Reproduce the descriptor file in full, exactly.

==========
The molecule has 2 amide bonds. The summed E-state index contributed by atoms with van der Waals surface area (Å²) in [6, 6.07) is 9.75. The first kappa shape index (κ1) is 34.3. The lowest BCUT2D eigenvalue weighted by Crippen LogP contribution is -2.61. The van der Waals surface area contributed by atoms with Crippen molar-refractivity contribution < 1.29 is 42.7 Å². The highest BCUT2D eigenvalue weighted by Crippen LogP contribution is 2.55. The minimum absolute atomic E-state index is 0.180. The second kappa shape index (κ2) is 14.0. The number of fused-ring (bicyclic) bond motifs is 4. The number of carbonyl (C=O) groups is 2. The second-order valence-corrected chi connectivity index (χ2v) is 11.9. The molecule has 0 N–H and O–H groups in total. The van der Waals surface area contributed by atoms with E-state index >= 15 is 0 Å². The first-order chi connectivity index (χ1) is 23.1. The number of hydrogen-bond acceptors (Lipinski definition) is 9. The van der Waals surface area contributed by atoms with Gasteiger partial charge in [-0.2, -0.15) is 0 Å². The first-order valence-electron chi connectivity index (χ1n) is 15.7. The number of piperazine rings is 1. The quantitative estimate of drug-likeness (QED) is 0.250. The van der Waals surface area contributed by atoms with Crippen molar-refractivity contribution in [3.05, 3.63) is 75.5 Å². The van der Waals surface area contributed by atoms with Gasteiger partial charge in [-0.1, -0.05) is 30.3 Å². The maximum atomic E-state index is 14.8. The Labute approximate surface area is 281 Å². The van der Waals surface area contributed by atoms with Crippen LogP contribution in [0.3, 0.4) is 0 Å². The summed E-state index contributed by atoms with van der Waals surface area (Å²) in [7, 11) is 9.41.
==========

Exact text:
The molecule has 2 amide bonds. The summed E-state index contributed by atoms with van der Waals surface area (Å²) in [6, 6.07) is 9.75. The first kappa shape index (κ1) is 34.3. The lowest BCUT2D eigenvalue weighted by Crippen LogP contribution is -2.61. The van der Waals surface area contributed by atoms with Crippen molar-refractivity contribution < 1.29 is 42.7 Å². The highest BCUT2D eigenvalue weighted by Crippen LogP contribution is 2.55. The minimum absolute atomic E-state index is 0.180. The second kappa shape index (κ2) is 14.0. The number of fused-ring (bicyclic) bond motifs is 4. The number of carbonyl (C=O) groups is 2. The second-order valence-corrected chi connectivity index (χ2v) is 11.9. The molecule has 0 N–H and O–H groups in total. The van der Waals surface area contributed by atoms with E-state index >= 15 is 0 Å². The first-order chi connectivity index (χ1) is 23.1. The number of hydrogen-bond acceptors (Lipinski definition) is 9. The van der Waals surface area contributed by atoms with Gasteiger partial charge in [-0.2, -0.15) is 0 Å². The first-order valence-electron chi connectivity index (χ1n) is 15.7. The number of piperazine rings is 1. The quantitative estimate of drug-likeness (QED) is 0.250. The van der Waals surface area contributed by atoms with Crippen molar-refractivity contribution in [3.05, 3.63) is 75.5 Å². The van der Waals surface area contributed by atoms with Gasteiger partial charge in [-0.1, -0.05) is 30.3 Å². The maximum atomic E-state index is 14.8. The Labute approximate surface area is 281 Å². The van der Waals surface area contributed by atoms with Crippen LogP contribution in [0.3, 0.4) is 0 Å². The summed E-state index contributed by atoms with van der Waals surface area (Å²) in [7, 11) is 9.41.